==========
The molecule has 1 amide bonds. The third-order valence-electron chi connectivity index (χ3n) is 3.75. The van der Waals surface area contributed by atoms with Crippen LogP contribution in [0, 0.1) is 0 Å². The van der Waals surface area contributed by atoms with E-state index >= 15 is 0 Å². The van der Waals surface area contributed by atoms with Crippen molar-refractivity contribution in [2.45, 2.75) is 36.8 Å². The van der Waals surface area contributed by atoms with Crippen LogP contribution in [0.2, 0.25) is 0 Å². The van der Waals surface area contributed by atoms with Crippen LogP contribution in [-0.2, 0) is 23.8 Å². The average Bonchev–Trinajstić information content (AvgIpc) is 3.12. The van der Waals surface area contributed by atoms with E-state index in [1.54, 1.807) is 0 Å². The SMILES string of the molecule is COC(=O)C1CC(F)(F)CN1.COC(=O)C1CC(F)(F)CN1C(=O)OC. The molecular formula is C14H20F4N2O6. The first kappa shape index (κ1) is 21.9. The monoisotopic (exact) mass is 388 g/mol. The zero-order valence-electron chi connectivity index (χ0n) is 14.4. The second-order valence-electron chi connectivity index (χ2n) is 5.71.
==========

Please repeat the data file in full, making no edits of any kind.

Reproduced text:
The molecule has 1 amide bonds. The third-order valence-electron chi connectivity index (χ3n) is 3.75. The van der Waals surface area contributed by atoms with Crippen LogP contribution in [0, 0.1) is 0 Å². The van der Waals surface area contributed by atoms with E-state index >= 15 is 0 Å². The van der Waals surface area contributed by atoms with Crippen molar-refractivity contribution in [2.45, 2.75) is 36.8 Å². The van der Waals surface area contributed by atoms with Crippen LogP contribution in [0.2, 0.25) is 0 Å². The van der Waals surface area contributed by atoms with Crippen LogP contribution in [-0.2, 0) is 23.8 Å². The average Bonchev–Trinajstić information content (AvgIpc) is 3.12. The van der Waals surface area contributed by atoms with E-state index in [1.54, 1.807) is 0 Å². The SMILES string of the molecule is COC(=O)C1CC(F)(F)CN1.COC(=O)C1CC(F)(F)CN1C(=O)OC. The molecular formula is C14H20F4N2O6. The first kappa shape index (κ1) is 21.9. The monoisotopic (exact) mass is 388 g/mol. The zero-order valence-electron chi connectivity index (χ0n) is 14.4. The second-order valence-electron chi connectivity index (χ2n) is 5.71.